Dental Crowns

Crowns are a “dental cap” that will fit on top of an existing tooth structure. These structures can be used to either fortify an existing tooth that may be prone to breaking, or it can aid in another procedure. Dental bridges are held together with crowns, and root canal therapy is recommended to be finished off with a crown. 

You can read more on crowns here.

Dental Bridges

Bridges can be used to fill a gap when an implant may not be supported by the gums. Assuming there are healthy teeth on either side of the gap, then a bridge is often recommended. 

You can read more on crowns here.

Dentures

Most people are familiar with dentures they might use them, or know someone who uses them. You might be under the impression that dentures are only for the elderly, this is far from the case. 
 

You can read more on crowns here.

Dental restoration complications

Restoration complications are considered rare, but that doesn’t mean they don’t happen, and you should always be aware of what can happen. If future complications do occur, likely the issue is with the restorative appliance that was used. Dental appliances are subjected to intense daily usage, they aren’t perfect and can break over time. 

If your out and an appliance such as a crown breaks, it could be terrible for your tooth. Since crowns are often used to hold things together or cover openings, you will be risking infection, lost teeth (avulsion), or even further breakage.

However, with regular dental checkups and follow-ups, your dentist will be aware to look for these appliances. If you decide to switch dentists, you should always either request your dental records be transferred, or you should let the new dentist know yourself.

recovery time And aftercare for dental restorations

It often depends on how invasive the surgery is. For example, getting a pair of fixed dentures is a much more impactful surgery than getting a singular dental crown. Some restorations will take 2-3 visits and possibly weeks in-between to accommodate the recovery time.
 
Recovery time will generally be a few days to up to a couple of weeks. To promote faster healing, here are a few techniques you can use:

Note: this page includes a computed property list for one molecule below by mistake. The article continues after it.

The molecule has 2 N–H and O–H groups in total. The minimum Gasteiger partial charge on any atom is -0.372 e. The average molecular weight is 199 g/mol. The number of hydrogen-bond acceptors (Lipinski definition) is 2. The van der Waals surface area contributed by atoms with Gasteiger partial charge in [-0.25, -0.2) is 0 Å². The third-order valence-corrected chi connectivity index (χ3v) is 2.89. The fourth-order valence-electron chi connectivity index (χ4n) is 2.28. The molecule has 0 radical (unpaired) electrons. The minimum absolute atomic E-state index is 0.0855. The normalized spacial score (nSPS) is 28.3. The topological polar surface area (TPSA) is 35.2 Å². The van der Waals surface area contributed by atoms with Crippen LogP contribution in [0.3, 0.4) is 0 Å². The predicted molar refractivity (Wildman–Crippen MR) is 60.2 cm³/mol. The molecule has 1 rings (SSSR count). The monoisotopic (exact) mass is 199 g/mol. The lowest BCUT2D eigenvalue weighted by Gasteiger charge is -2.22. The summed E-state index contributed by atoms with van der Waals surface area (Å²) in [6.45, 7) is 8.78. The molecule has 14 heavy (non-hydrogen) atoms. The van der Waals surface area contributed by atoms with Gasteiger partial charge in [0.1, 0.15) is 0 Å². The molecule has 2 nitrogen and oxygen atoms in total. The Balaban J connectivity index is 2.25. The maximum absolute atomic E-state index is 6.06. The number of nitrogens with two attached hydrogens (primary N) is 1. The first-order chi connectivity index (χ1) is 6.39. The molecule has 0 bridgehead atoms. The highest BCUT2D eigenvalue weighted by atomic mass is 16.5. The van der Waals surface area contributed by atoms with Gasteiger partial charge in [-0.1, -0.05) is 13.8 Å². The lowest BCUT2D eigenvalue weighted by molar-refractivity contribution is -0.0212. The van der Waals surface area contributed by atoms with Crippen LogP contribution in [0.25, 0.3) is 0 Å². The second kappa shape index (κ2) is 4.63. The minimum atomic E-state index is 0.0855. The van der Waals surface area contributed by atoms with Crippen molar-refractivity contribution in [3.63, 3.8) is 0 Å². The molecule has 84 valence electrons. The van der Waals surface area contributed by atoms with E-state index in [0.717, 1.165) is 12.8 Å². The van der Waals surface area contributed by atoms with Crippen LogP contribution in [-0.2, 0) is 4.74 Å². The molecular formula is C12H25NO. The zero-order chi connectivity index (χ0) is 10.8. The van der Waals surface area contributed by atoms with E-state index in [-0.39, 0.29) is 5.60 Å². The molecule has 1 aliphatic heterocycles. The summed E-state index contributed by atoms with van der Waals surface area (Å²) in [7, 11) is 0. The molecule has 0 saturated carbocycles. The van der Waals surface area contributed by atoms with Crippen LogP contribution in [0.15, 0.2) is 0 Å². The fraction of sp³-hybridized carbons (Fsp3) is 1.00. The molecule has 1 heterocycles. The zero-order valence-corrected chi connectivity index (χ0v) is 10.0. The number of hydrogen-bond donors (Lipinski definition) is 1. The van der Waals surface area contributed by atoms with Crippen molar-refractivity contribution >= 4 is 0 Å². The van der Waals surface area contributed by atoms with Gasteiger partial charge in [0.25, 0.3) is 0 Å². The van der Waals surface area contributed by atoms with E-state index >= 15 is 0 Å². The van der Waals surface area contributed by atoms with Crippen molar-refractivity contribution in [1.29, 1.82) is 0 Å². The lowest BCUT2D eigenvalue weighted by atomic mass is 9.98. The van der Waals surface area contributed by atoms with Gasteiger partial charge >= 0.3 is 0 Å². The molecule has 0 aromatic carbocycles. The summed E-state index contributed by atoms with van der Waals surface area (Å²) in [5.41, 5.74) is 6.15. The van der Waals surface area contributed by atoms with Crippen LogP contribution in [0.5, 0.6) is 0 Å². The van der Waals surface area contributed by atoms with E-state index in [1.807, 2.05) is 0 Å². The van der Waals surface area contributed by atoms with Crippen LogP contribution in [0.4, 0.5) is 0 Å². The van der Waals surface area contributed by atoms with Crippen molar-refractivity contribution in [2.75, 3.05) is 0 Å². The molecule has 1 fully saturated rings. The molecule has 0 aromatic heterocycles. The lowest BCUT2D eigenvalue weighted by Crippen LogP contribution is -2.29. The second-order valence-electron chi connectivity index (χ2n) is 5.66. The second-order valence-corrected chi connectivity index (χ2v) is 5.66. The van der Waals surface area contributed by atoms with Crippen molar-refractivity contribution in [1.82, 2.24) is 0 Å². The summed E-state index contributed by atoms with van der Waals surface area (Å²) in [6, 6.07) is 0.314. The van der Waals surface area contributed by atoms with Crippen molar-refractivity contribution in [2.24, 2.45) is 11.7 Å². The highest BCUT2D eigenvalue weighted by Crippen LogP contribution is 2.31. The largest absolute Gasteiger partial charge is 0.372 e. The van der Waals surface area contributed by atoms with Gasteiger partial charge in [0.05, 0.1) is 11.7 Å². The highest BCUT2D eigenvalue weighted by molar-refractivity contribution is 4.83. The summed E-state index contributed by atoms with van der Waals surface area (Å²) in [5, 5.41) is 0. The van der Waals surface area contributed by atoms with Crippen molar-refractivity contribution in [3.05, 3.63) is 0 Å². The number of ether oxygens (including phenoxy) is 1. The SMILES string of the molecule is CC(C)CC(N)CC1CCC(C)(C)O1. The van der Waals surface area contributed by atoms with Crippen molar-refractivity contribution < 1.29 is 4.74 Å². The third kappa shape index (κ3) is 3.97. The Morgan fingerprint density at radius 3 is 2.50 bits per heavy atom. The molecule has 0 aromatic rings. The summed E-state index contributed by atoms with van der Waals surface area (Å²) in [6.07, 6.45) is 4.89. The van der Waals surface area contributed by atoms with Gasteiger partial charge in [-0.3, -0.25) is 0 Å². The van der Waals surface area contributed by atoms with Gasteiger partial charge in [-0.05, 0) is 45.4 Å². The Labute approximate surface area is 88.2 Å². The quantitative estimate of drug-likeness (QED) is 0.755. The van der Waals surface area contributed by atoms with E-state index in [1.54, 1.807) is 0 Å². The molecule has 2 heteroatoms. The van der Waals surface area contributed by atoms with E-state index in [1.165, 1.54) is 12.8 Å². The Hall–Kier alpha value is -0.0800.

• Saltwater rinses – Once you are able to rinse with water, adding a quarter teaspoon of salt to warm water can help as an antibacterial agent. Gently swish the solution around in your mouth for 20-30 seconds. Pay particular attention to the restoration site. Then spit out the water gently and then you can use sugar-free gum, a mint, or mouth wash, etc. to get rid of the salty taste.
  • Eat soft foods – Same as the preparations, this will help to ensure you don’t damage the restoration site until it is more stable. Eat soft foods for up to a week or two, depending on what the procedure was.
  • Get plenty of rest – The restoration can put a fair amount of stress on your body, stay away from intense physical activity, and get a few hours extra sleep for at least a few days after the surgery.

When Should I Contact My Dentist After?

If you notice recovery is taking longer than a couple weeks, or experience issues like pain, swelling, bleeding, bad breath, etc. Then you should call your dentist because it may be an indication that the site has become infected, or has not healed properly.

If you have any concerns, dental issues should be checked on right away so they do not snowball into bigger more costly concerns.

How much do dental restorations cost?

Restoration procedures have huge variances in cost, they can range anywhere from  $100-$200 for fillings, or thousands of dollars for special operations like fixed dentures. If you’re curious about our restorative costs, we have some listed here.